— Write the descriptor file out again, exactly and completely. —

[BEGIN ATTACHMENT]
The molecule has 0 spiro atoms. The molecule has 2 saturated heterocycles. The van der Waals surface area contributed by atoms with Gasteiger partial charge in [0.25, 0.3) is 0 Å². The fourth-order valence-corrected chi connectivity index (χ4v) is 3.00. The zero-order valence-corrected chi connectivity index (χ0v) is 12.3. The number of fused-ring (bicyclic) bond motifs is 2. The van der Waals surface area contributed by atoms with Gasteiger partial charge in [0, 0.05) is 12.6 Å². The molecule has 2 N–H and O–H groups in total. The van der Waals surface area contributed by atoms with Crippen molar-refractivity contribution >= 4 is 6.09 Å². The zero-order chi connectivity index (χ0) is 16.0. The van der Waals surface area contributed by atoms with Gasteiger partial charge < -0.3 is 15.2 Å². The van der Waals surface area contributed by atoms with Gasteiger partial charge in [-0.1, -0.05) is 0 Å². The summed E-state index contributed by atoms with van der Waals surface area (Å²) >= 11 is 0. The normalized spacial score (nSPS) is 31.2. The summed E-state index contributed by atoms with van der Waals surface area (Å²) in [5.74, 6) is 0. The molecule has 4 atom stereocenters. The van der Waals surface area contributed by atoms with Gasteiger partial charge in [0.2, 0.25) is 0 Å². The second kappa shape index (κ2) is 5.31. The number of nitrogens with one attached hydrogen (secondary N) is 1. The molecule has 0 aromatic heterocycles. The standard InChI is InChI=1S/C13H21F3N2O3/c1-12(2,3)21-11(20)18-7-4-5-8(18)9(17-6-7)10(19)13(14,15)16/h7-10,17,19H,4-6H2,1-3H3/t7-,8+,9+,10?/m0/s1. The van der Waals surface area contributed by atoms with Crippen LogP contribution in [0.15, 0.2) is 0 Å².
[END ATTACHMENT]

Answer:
The molecule has 0 spiro atoms. The molecule has 2 saturated heterocycles. The van der Waals surface area contributed by atoms with Gasteiger partial charge in [0.25, 0.3) is 0 Å². The fourth-order valence-corrected chi connectivity index (χ4v) is 3.00. The zero-order valence-corrected chi connectivity index (χ0v) is 12.3. The number of fused-ring (bicyclic) bond motifs is 2. The van der Waals surface area contributed by atoms with Gasteiger partial charge in [0, 0.05) is 12.6 Å². The molecule has 2 N–H and O–H groups in total. The van der Waals surface area contributed by atoms with Crippen molar-refractivity contribution >= 4 is 6.09 Å². The zero-order chi connectivity index (χ0) is 16.0. The van der Waals surface area contributed by atoms with Gasteiger partial charge < -0.3 is 15.2 Å². The van der Waals surface area contributed by atoms with Gasteiger partial charge in [-0.1, -0.05) is 0 Å². The summed E-state index contributed by atoms with van der Waals surface area (Å²) >= 11 is 0. The normalized spacial score (nSPS) is 31.2. The summed E-state index contributed by atoms with van der Waals surface area (Å²) in [5.74, 6) is 0. The molecule has 4 atom stereocenters. The van der Waals surface area contributed by atoms with Gasteiger partial charge in [0.2, 0.25) is 0 Å². The second kappa shape index (κ2) is 5.31. The number of nitrogens with one attached hydrogen (secondary N) is 1. The molecule has 0 aromatic heterocycles. The standard InChI is InChI=1S/C13H21F3N2O3/c1-12(2,3)21-11(20)18-7-4-5-8(18)9(17-6-7)10(19)13(14,15)16/h7-10,17,19H,4-6H2,1-3H3/t7-,8+,9+,10?/m0/s1. The van der Waals surface area contributed by atoms with Crippen LogP contribution in [0.15, 0.2) is 0 Å².